Submitted by Tyler Durden.
While the 'Misery' Index in Iran reaches exceptional levels, and the US aggregate of inflation and unemployment peaked last October, Europe's misery has continued to rise in the face of an ever-easing ECB and political jawboning. As SocGen notes today, the UK's misery has turned back higher and the Euro-zone's Misery Index has never been higher. These misery indices clearly reflect deteriorating economic performances in the main G10 countries, with some unsurprisingly weaker performances in Spain and Greece, leading the eurozone index higher. Given recessionary situations expected in some eurozone countries next year, the misery index is unfortunately quite unlikely to edge south significantly.
Eurozone: a record misery index. The situation in the eurozone deteriorated further during the summer: the unemployment rate hit a record 11.4% in August, while inflation increased from 2.4% yoy to 2.6% yoy, pushing the eurozone misery index to a record high (14%). With an unfortunately dark employment outlook, the index is unlikely to reverse course sharply anytime soon. This will force the ECB to keep an ultra-accommodative stance for some time to come.
US misery index: keep a close eye. The decrease (from 8.3% to 8.1%) in the unemployment rate in August was not enough to offset the increase (from 1.4% yoy to 1.7% yoy) in the inflation rate. As a result, the US misery index has increased slightly. Is it merely a passing cloud or the first sign of a more worrying storm? The September NFP report, to be released on Friday, will give us more of a clue. Although the US job situation is clearly less worrying than the eurozone’s, it remains a risk factor for the outlook for the US misery index, and could force the Fed to embark on QE 3.5 with Treasury purchases early next year.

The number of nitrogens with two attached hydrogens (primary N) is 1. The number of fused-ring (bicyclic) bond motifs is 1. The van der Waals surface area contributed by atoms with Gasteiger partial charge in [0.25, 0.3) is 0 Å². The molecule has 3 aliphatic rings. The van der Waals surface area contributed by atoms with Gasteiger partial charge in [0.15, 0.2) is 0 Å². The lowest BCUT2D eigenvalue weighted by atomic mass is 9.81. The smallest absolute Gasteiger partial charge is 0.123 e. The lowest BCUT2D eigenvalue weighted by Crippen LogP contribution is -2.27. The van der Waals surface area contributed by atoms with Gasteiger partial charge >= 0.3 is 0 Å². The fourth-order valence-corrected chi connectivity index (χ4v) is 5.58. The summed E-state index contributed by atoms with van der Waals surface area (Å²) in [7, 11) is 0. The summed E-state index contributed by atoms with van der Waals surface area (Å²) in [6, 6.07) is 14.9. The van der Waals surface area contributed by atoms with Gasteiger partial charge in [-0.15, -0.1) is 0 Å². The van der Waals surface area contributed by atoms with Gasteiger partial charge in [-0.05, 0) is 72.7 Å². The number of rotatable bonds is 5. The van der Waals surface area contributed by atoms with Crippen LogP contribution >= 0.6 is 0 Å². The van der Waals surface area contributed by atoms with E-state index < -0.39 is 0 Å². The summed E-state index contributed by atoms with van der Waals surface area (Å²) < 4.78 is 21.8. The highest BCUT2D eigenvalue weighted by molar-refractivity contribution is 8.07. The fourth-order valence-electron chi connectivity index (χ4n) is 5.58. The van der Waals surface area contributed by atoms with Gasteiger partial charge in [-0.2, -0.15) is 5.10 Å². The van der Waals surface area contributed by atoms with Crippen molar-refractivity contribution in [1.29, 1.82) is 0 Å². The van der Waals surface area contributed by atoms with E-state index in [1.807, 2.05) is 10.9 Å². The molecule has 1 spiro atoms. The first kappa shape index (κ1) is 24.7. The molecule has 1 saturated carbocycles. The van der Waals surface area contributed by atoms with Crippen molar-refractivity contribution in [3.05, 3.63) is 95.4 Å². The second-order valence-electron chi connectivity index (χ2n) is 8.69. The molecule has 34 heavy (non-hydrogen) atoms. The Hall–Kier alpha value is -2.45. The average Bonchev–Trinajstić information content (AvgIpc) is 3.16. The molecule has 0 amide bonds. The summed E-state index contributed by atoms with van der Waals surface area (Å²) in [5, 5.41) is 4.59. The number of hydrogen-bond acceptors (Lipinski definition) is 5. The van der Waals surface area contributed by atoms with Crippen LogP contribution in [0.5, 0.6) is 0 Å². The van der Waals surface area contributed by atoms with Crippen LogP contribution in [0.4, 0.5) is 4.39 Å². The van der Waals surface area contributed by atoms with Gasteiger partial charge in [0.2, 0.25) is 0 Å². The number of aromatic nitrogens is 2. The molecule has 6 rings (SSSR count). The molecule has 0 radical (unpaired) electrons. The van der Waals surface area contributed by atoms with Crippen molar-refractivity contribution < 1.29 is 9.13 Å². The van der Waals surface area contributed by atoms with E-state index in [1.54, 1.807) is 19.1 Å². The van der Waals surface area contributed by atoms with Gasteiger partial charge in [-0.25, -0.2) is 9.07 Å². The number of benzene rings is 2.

UK misery index edging north. Although we only know the July results for now, we also note the first signs of a deterioration in the UK misery index; based on both employment and inflation. This provides a quandary for the BoE; our economists expect it to increase its QE programme in November.
Spain and Greece: converging misery indices. Spain’s misery index overtook even Greece’s in Q2, and is now about twice the eurozone’s (25.93 versus 13.7). With 24% unemployment rates in both countries, it is clear where the underperformance by both Spain and Greece comes from. Inflation is much more satisfactory, with 1.3% yoy in June in Spain and Greece versus 2.4% yoy in the eurozone. Unfortunately, looming austerity budgets in both countries next year will weigh on domestic demand and thus unemployment rates, leading to still elevated misery indices.